Tuesday, 17 January 2012

The Broomielaw

The Broomielaw and the Tradeston Footbridge
A long time ago, spring 2009 to be precise, Stephen Purcell, the leader of Glasgow City Council formally opened the Tradeston footbridge over the River Clyde from the Broomielaw on the North bank to Tradeston.  The new bridge formed the focus of a £33 million regeneration scheme for the area which involved strengthening existing quays walls to create an attractive public space. But not for long.

At the opening Purcell said:
“The Tradeston Bridge and the wider scheme to develop new public places will act as a catalyst for future regeneration of the Tradeston area.  It is important that the public purse continues to invest in the city’s infrastructure at this difficult time to bolster Glasgow’s economy and pave the way for future development along the Clyde waterfront.”
This is where the conflict seems to come in: creating public spaces and bolstering the economy no longer appear compatible.

Wednesday, 11 January 2012

The Age of the Train

The Government announces that High Speed 2 will go ahead...

Britain needs a fast and integrated rail network. It lags far behind its nearest neighbours, largely due to Thatcher privatising the railways in the 1980s when other nations were investing. To her, spending money on roads was investment, spending on railways was subsidy. Is this finally The Age of the Train? In a country almost 600 miles long by 300 miles wide, the 90 miles that High Speed 2 (HS2) represents will not make a difference for the vast majority of rail users.

For the record, I haven't really done any research for this post, its only a bit of fun. I don't have the time or inclination to wade through the volumes of reports, assessments and evaluations that are available.

An extra 8 miles of the route will be in tunnels to mitigate environmental concerns...

Tuesday, 3 January 2012

When the Wind Blows

How the mighty have fallen -
Mature tree in Pollok Park destroyed
in December storms
It has been fairly windy in Scotland over the past year. Back in May, unseasonable storms battered the country causing one fatality, power outages, travel disruption, damage to crops and felling many trees.  We do not normally have such high winds during the spring and summer when the trees are in full leaf so they were more susceptible to damage and many mature trees were lost.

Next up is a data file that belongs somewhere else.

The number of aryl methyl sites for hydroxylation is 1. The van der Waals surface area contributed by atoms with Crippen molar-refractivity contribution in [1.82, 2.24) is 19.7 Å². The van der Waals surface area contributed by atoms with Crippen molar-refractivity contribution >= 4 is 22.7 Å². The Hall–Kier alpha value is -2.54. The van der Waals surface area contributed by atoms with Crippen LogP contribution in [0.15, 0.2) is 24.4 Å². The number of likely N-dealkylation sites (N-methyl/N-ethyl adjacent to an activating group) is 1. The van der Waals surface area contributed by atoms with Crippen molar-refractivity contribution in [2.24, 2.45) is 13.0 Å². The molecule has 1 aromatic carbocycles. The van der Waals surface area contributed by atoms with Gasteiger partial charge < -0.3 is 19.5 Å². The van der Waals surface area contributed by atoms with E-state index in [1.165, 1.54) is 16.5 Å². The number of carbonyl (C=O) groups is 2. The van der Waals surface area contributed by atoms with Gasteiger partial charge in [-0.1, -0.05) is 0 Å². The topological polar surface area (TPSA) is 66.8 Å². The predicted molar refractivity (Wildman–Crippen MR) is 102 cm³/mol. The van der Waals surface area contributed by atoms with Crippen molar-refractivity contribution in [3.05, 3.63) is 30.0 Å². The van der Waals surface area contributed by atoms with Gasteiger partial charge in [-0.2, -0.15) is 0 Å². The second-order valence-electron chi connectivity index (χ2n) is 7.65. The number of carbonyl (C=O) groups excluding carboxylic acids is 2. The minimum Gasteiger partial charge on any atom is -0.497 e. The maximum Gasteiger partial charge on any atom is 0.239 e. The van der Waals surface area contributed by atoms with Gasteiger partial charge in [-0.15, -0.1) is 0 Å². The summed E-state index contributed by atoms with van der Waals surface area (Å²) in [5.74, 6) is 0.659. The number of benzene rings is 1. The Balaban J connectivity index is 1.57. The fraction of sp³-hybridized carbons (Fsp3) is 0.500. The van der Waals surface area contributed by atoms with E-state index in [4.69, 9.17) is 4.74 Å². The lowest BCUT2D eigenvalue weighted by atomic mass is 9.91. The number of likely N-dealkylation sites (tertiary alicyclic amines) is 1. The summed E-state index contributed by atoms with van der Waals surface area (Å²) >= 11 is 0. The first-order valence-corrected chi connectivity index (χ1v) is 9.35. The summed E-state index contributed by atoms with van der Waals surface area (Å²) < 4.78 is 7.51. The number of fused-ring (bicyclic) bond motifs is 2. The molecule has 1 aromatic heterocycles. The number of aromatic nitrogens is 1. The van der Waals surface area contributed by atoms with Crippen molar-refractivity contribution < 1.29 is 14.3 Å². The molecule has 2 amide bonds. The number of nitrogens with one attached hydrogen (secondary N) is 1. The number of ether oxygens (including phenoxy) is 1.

The next big storm was in September when the tail end of Hurricane Katia brought heavy rain, flooding and more trees down. It was not nearly as severe as Huricane Irene that struck the north east US a couple of weeks earlier but it still caused at least one fatality and significant disruption.

A relatively calm and mild but wet autumn followed as local government prepared for heavy snow like that which caught them out last year. Then came hurricane force winds on the 8th of December. They had been forecast a few days in advance with the Met Office issuing red alert and the authorities were taking no chances: closing most schools, recommending that people don't travel at all if possible and leave work early to avoid the most severe winds.  The main concern was that the strongest winds were forecast to occur during the afternoon and into the evening rush hour, meaning more people on the roads, hence a greater probability of accidents, people getting stuck and congestion preventing the emergency service getting about.  More trees came down as expected, knocking out power lines, closing roads and disrupting trains but the ferocity of the storms were perhaps a little less than expected.

December continued to be blustery with strong gales on Christmas Eve causing some localised damage (a neighbour lost part of his shed roof) then the next big one hit on the third of January.  This time central Scotland was hit hard as were parts of England and Wales.  The forecast was for strong winds but only an amber alert, rather than the red alert issued for the 8th of December storms so people didn't expect it to be as bad.

The damage was widespread and dramatic: